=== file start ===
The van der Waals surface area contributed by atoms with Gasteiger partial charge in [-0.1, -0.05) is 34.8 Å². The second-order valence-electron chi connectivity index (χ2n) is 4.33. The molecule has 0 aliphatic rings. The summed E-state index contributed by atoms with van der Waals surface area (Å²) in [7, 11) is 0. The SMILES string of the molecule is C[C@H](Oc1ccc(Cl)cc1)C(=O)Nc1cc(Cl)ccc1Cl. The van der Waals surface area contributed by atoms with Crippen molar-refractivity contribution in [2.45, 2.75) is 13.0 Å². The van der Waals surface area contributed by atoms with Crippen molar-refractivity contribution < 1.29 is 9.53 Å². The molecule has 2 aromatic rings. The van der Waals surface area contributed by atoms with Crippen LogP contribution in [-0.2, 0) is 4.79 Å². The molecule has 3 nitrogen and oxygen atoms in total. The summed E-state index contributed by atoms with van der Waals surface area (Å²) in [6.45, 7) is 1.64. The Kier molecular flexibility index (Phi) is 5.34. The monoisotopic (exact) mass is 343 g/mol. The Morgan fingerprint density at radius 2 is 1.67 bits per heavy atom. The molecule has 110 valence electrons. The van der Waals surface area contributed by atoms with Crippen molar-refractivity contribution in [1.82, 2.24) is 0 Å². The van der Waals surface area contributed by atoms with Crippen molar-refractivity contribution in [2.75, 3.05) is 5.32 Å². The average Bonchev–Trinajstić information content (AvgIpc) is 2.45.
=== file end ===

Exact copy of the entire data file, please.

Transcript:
The van der Waals surface area contributed by atoms with Gasteiger partial charge in [-0.1, -0.05) is 34.8 Å². The second-order valence-electron chi connectivity index (χ2n) is 4.33. The molecule has 0 aliphatic rings. The summed E-state index contributed by atoms with van der Waals surface area (Å²) in [7, 11) is 0. The SMILES string of the molecule is C[C@H](Oc1ccc(Cl)cc1)C(=O)Nc1cc(Cl)ccc1Cl. The van der Waals surface area contributed by atoms with Crippen molar-refractivity contribution in [2.45, 2.75) is 13.0 Å². The van der Waals surface area contributed by atoms with Crippen molar-refractivity contribution < 1.29 is 9.53 Å². The molecule has 2 aromatic rings. The van der Waals surface area contributed by atoms with Crippen LogP contribution in [-0.2, 0) is 4.79 Å². The molecule has 3 nitrogen and oxygen atoms in total. The summed E-state index contributed by atoms with van der Waals surface area (Å²) in [6.45, 7) is 1.64. The Kier molecular flexibility index (Phi) is 5.34. The monoisotopic (exact) mass is 343 g/mol. The Morgan fingerprint density at radius 2 is 1.67 bits per heavy atom. The molecule has 110 valence electrons. The van der Waals surface area contributed by atoms with Crippen molar-refractivity contribution in [1.82, 2.24) is 0 Å². The van der Waals surface area contributed by atoms with Crippen molar-refractivity contribution in [2.75, 3.05) is 5.32 Å². The average Bonchev–Trinajstić information content (AvgIpc) is 2.45.